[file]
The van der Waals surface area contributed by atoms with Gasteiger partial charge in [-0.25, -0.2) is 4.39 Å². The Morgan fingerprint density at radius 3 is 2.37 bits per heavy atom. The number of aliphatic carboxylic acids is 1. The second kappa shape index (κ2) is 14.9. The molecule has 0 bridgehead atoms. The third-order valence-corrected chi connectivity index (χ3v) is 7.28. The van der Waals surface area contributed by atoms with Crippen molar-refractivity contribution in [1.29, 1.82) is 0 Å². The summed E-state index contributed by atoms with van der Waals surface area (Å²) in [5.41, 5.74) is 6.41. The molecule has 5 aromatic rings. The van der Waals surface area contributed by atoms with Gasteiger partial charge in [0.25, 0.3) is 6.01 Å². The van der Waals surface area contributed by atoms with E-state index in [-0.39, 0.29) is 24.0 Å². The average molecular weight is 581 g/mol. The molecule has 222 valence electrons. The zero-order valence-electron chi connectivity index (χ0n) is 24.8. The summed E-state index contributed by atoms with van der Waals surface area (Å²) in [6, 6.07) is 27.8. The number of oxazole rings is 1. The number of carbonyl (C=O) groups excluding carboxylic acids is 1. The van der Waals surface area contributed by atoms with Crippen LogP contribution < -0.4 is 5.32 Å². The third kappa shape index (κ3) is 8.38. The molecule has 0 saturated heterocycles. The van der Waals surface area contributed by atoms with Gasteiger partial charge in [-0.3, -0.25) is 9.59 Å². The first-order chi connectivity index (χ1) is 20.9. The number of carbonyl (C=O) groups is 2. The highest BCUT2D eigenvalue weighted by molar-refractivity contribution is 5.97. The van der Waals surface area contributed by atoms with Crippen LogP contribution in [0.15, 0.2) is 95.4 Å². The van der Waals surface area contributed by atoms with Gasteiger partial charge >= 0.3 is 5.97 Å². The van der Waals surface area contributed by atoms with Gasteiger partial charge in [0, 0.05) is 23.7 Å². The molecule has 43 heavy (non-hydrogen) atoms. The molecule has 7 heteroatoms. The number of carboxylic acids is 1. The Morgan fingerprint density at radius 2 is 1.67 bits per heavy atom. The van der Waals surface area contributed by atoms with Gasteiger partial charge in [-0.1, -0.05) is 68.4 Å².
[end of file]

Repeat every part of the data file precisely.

The van der Waals surface area contributed by atoms with Gasteiger partial charge in [-0.25, -0.2) is 4.39 Å². The Morgan fingerprint density at radius 3 is 2.37 bits per heavy atom. The number of aliphatic carboxylic acids is 1. The second kappa shape index (κ2) is 14.9. The molecule has 0 bridgehead atoms. The third-order valence-corrected chi connectivity index (χ3v) is 7.28. The van der Waals surface area contributed by atoms with Crippen molar-refractivity contribution in [1.29, 1.82) is 0 Å². The summed E-state index contributed by atoms with van der Waals surface area (Å²) in [5.41, 5.74) is 6.41. The molecule has 5 aromatic rings. The van der Waals surface area contributed by atoms with Gasteiger partial charge in [0.25, 0.3) is 6.01 Å². The van der Waals surface area contributed by atoms with E-state index in [-0.39, 0.29) is 24.0 Å². The average molecular weight is 581 g/mol. The molecule has 222 valence electrons. The zero-order valence-electron chi connectivity index (χ0n) is 24.8. The summed E-state index contributed by atoms with van der Waals surface area (Å²) in [6, 6.07) is 27.8. The number of oxazole rings is 1. The number of carbonyl (C=O) groups excluding carboxylic acids is 1. The van der Waals surface area contributed by atoms with Crippen LogP contribution < -0.4 is 5.32 Å². The third kappa shape index (κ3) is 8.38. The molecule has 0 saturated heterocycles. The van der Waals surface area contributed by atoms with Gasteiger partial charge in [-0.3, -0.25) is 9.59 Å². The first-order chi connectivity index (χ1) is 20.9. The number of carbonyl (C=O) groups is 2. The highest BCUT2D eigenvalue weighted by molar-refractivity contribution is 5.97. The van der Waals surface area contributed by atoms with Crippen LogP contribution in [0.15, 0.2) is 95.4 Å². The van der Waals surface area contributed by atoms with Gasteiger partial charge >= 0.3 is 5.97 Å². The van der Waals surface area contributed by atoms with Gasteiger partial charge in [0, 0.05) is 23.7 Å². The molecule has 43 heavy (non-hydrogen) atoms. The molecule has 7 heteroatoms. The number of carboxylic acids is 1. The Morgan fingerprint density at radius 2 is 1.67 bits per heavy atom. The van der Waals surface area contributed by atoms with Gasteiger partial charge in [-0.1, -0.05) is 68.4 Å².